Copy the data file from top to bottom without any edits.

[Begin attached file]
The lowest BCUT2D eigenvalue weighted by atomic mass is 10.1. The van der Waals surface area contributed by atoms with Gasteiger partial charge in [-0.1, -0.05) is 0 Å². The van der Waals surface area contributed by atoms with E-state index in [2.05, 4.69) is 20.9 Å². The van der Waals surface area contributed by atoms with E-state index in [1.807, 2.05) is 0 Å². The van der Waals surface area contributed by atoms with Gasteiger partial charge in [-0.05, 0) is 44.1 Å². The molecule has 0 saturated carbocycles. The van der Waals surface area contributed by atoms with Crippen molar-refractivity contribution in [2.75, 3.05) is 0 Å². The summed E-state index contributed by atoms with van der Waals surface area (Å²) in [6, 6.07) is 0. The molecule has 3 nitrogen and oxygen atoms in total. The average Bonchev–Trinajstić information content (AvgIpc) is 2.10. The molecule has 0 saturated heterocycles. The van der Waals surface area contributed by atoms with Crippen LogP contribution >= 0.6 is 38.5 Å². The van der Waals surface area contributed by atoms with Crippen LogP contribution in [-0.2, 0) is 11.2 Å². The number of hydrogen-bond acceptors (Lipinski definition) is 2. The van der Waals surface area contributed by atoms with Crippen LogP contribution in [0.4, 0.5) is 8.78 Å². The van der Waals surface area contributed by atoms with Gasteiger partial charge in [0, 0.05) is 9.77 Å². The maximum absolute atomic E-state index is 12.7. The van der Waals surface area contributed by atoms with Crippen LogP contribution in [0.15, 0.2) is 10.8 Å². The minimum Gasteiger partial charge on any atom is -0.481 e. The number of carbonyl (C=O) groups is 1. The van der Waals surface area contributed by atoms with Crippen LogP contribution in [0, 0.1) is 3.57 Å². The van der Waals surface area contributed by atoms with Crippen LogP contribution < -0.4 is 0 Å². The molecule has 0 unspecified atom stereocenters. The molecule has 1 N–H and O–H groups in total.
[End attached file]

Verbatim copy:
The lowest BCUT2D eigenvalue weighted by atomic mass is 10.1. The van der Waals surface area contributed by atoms with Gasteiger partial charge in [-0.1, -0.05) is 0 Å². The van der Waals surface area contributed by atoms with E-state index in [2.05, 4.69) is 20.9 Å². The van der Waals surface area contributed by atoms with E-state index in [1.807, 2.05) is 0 Å². The van der Waals surface area contributed by atoms with Gasteiger partial charge in [-0.05, 0) is 44.1 Å². The molecule has 0 saturated carbocycles. The van der Waals surface area contributed by atoms with Crippen molar-refractivity contribution in [2.75, 3.05) is 0 Å². The summed E-state index contributed by atoms with van der Waals surface area (Å²) in [6, 6.07) is 0. The molecule has 3 nitrogen and oxygen atoms in total. The average Bonchev–Trinajstić information content (AvgIpc) is 2.10. The molecule has 0 saturated heterocycles. The van der Waals surface area contributed by atoms with Crippen LogP contribution >= 0.6 is 38.5 Å². The van der Waals surface area contributed by atoms with Crippen LogP contribution in [-0.2, 0) is 11.2 Å². The number of hydrogen-bond acceptors (Lipinski definition) is 2. The van der Waals surface area contributed by atoms with Crippen LogP contribution in [0.4, 0.5) is 8.78 Å². The van der Waals surface area contributed by atoms with Gasteiger partial charge in [0, 0.05) is 9.77 Å². The maximum absolute atomic E-state index is 12.7. The van der Waals surface area contributed by atoms with Crippen LogP contribution in [0.15, 0.2) is 10.8 Å². The minimum Gasteiger partial charge on any atom is -0.481 e. The number of carbonyl (C=O) groups is 1. The van der Waals surface area contributed by atoms with Crippen LogP contribution in [0, 0.1) is 3.57 Å². The van der Waals surface area contributed by atoms with Crippen LogP contribution < -0.4 is 0 Å². The molecule has 0 unspecified atom stereocenters. The molecule has 1 N–H and O–H groups in total.